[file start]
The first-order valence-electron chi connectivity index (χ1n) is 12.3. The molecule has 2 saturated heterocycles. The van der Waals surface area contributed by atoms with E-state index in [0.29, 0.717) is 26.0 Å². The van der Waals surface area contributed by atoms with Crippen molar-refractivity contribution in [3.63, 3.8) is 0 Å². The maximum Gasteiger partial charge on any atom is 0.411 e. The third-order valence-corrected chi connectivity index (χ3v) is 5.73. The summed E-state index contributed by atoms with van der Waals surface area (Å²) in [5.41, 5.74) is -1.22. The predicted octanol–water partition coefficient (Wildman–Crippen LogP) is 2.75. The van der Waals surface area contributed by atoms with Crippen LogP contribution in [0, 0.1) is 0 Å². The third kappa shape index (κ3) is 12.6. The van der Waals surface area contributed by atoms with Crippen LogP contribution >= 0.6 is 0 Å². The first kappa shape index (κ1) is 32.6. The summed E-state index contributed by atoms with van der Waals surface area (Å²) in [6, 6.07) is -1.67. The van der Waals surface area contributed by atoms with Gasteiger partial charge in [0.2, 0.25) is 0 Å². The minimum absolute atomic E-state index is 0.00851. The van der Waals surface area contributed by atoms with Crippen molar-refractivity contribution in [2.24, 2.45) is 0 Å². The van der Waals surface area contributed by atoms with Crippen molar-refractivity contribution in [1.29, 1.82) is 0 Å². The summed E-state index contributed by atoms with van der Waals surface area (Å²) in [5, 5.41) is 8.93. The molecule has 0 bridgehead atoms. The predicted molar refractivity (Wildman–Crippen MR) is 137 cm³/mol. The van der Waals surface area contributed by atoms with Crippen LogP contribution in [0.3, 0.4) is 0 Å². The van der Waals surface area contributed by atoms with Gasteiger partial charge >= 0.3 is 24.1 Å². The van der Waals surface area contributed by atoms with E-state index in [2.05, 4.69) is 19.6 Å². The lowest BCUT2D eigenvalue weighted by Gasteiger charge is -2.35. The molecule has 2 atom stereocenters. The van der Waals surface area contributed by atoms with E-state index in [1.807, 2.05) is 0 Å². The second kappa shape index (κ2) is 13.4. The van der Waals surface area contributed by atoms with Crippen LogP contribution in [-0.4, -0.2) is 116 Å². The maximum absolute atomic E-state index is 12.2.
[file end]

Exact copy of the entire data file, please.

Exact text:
The first-order valence-electron chi connectivity index (χ1n) is 12.3. The molecule has 2 saturated heterocycles. The van der Waals surface area contributed by atoms with E-state index in [0.29, 0.717) is 26.0 Å². The van der Waals surface area contributed by atoms with Crippen molar-refractivity contribution in [3.63, 3.8) is 0 Å². The maximum Gasteiger partial charge on any atom is 0.411 e. The third-order valence-corrected chi connectivity index (χ3v) is 5.73. The summed E-state index contributed by atoms with van der Waals surface area (Å²) in [5.41, 5.74) is -1.22. The predicted octanol–water partition coefficient (Wildman–Crippen LogP) is 2.75. The van der Waals surface area contributed by atoms with Crippen LogP contribution in [0, 0.1) is 0 Å². The third kappa shape index (κ3) is 12.6. The van der Waals surface area contributed by atoms with Crippen LogP contribution >= 0.6 is 0 Å². The first kappa shape index (κ1) is 32.6. The summed E-state index contributed by atoms with van der Waals surface area (Å²) in [6, 6.07) is -1.67. The van der Waals surface area contributed by atoms with Gasteiger partial charge in [0.2, 0.25) is 0 Å². The minimum absolute atomic E-state index is 0.00851. The van der Waals surface area contributed by atoms with Crippen molar-refractivity contribution in [2.24, 2.45) is 0 Å². The van der Waals surface area contributed by atoms with Crippen molar-refractivity contribution in [1.29, 1.82) is 0 Å². The summed E-state index contributed by atoms with van der Waals surface area (Å²) in [5, 5.41) is 8.93. The molecule has 0 bridgehead atoms. The predicted molar refractivity (Wildman–Crippen MR) is 137 cm³/mol. The van der Waals surface area contributed by atoms with Crippen LogP contribution in [0.3, 0.4) is 0 Å². The van der Waals surface area contributed by atoms with Gasteiger partial charge >= 0.3 is 24.1 Å². The van der Waals surface area contributed by atoms with E-state index in [2.05, 4.69) is 19.6 Å². The lowest BCUT2D eigenvalue weighted by Gasteiger charge is -2.35. The molecule has 2 atom stereocenters. The van der Waals surface area contributed by atoms with E-state index in [1.807, 2.05) is 0 Å². The second kappa shape index (κ2) is 13.4. The van der Waals surface area contributed by atoms with Crippen LogP contribution in [-0.4, -0.2) is 116 Å². The maximum absolute atomic E-state index is 12.2.